The strategy adopted by the Socialist Party (PSOE) in order to see its prime ministerial candidate, Pedro Sánchez, succeed at an investiture vote in Congress has turned the debates that will begin on Saturday into the last chance for an explanation to assembled lawmakers and to Spanish citizens of one of the crucial points of the party’s manifesto: the policies that they will adopt in Catalonia.
The agreement that the PSOE has signed with the Catalan Republican Left (ERC) in order to secure the latter party’s key abstention at the investiture vote must not be left out of the debate that will take place in Congress, in particular since the text has been written in a way that the most significant part is what it doesn’t say, rather than what expressly appears.
In the face of a document like this one, it is worth remembering the constitutional requirement that the prime ministerial candidate must clearly explain what he is planning to do from government. It does not fall to citizens to deduce this based on the emphatic prose of an agreement without which there would be no investiture. As such, the ERC deal must be debated in Congress as part of the political program that is being voted on.
The political paralysis in which Spain has been immersed in recent years cannot make way for a sterile, scholastic thought experiment about what the authors of the deal wanted to say. On the one hand, the text has sparked hopes that could end up being unfounded, and on the other, it has provoked overreactions such as that of the current leader of the center-right Ciudadanos (Citizens) party, Inés Arrimadas, and that of conservative Popular Party (PP) leader Pablo Casado.
The solutions needed for the problems that were created when Catalan pro-independence leaders began imposing their own program through facts on the ground do not include establishing new relationships between words and their meaning, but rather by focusing on the underlying reality of the situation and dealing with it from the institutions and with existing procedures. Focusing on the reality does not consist of asserting that a conflict is political, but rather in precisely designating the figures involved in its development, and why it happened in the first place.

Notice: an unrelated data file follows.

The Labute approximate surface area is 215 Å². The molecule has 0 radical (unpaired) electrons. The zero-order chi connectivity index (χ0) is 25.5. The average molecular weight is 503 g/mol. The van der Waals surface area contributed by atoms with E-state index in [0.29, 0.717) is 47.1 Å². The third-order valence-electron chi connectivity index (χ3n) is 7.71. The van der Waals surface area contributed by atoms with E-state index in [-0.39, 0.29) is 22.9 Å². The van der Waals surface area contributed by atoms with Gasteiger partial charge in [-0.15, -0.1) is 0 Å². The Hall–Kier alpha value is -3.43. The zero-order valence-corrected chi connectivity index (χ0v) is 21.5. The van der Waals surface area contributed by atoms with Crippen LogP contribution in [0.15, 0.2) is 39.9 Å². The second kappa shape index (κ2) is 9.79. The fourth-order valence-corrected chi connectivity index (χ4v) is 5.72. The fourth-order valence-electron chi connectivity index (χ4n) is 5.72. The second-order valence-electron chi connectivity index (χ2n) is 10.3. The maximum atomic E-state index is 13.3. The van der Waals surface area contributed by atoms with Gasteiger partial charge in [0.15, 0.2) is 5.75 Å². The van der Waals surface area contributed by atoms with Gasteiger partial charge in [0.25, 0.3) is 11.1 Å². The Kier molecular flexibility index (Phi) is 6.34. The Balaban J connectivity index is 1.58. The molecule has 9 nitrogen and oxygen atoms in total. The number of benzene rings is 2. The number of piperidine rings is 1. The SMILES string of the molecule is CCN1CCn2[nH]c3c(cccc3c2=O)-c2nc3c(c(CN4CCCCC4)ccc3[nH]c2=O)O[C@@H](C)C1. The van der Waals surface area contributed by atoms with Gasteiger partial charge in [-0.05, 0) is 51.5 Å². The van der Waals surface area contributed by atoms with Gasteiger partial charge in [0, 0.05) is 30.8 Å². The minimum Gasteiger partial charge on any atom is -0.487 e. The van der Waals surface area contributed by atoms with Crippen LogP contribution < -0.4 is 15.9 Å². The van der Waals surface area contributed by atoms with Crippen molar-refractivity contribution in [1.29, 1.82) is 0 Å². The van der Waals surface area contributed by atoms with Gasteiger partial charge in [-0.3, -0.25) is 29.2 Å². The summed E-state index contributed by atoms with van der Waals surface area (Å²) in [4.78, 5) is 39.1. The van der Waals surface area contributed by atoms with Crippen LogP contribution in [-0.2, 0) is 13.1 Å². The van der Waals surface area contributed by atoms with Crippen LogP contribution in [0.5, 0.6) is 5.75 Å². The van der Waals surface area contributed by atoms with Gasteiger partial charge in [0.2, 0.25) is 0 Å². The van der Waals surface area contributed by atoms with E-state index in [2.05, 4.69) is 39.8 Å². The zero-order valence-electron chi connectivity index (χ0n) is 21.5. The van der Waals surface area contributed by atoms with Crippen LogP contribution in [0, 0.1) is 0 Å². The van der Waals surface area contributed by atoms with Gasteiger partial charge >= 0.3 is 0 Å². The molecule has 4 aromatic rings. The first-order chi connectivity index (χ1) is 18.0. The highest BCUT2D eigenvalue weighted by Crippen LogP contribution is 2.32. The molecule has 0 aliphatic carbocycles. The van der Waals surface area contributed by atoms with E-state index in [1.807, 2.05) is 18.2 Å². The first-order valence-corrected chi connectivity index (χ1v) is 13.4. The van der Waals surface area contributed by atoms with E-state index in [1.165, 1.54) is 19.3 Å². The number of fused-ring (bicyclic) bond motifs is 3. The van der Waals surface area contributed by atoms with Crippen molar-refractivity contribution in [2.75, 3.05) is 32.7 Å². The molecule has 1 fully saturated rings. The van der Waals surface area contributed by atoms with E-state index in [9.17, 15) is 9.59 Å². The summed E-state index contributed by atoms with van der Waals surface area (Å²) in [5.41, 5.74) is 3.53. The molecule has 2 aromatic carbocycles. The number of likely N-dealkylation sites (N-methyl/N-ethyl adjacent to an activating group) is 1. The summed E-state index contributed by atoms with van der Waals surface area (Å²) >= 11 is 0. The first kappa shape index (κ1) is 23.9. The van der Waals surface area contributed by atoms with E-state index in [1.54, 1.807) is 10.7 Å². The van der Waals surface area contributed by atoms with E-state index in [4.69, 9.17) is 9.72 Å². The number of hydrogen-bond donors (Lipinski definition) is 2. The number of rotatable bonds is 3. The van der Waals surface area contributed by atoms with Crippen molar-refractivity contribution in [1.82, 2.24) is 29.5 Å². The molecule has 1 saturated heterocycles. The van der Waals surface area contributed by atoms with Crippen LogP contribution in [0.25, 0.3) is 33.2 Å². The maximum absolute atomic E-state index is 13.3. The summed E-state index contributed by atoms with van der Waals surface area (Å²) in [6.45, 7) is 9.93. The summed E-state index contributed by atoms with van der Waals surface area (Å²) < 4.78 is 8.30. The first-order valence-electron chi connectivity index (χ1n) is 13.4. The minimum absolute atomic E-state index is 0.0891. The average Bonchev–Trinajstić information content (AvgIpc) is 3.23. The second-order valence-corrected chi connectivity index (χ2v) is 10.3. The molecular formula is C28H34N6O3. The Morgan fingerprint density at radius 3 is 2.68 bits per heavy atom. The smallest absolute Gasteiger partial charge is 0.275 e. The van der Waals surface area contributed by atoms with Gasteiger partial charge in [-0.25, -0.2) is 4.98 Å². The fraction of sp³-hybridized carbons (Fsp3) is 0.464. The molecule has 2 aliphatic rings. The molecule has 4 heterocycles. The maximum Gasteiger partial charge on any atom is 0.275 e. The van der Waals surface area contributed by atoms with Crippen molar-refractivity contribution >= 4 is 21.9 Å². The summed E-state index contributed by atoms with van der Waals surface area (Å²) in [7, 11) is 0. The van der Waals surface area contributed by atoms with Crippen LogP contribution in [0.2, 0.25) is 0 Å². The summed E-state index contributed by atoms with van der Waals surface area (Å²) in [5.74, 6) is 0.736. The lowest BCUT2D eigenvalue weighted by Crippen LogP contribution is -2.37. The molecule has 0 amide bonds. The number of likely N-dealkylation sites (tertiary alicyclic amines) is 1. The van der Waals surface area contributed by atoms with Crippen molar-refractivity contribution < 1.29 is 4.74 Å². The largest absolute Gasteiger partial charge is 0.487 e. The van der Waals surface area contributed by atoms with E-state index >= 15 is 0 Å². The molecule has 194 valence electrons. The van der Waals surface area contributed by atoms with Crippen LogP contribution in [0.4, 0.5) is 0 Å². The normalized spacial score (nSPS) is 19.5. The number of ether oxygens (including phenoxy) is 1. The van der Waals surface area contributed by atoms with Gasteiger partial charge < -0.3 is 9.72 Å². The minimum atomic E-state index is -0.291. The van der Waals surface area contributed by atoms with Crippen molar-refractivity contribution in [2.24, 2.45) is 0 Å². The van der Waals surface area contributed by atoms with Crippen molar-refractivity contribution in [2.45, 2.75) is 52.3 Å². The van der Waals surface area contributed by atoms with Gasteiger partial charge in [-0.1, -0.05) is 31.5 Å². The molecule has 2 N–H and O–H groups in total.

For the pro-independence forces, this conflict is seen as being between themselves, acting as spokespersons for the whole of Catalonia, and the Spanish state. For the Socialists, this has, until now, been a conflict between citizens of Catalonia who are for or against secession. But the negotiations set out by the agreement between the PSOE and the ERC do not correspond to this logic.
The same goes for the “democratic validation” established in the document as a means to ratify any decisions that may be taken by two state institutions that – as long as they act within the scope of their constitutional powers – do not need to mutually acknowledge each other’s legitimacy, nor do their mandates, received from citizens, need to be ratified through a direct vote. If the Socialist candidate does not offer more explanations about the content of these decisions, the formula agreed with ERC is, quite simply, dangerous.
The fact that the document has met with a stern response from both the pro-independence side and the opposition to the imminent government of Pedro Sánchez does not evidence the virtue of a balanced proposal, but rather the risks of the political and social divides that it may cause. There will be no benefits in spreading the fracture in Catalonia to the rest of the country, even more so from a government that will be born fragile and could become even more so should it choose not to appear in Congress with all of its cards face up.
English version by Simon Hunter.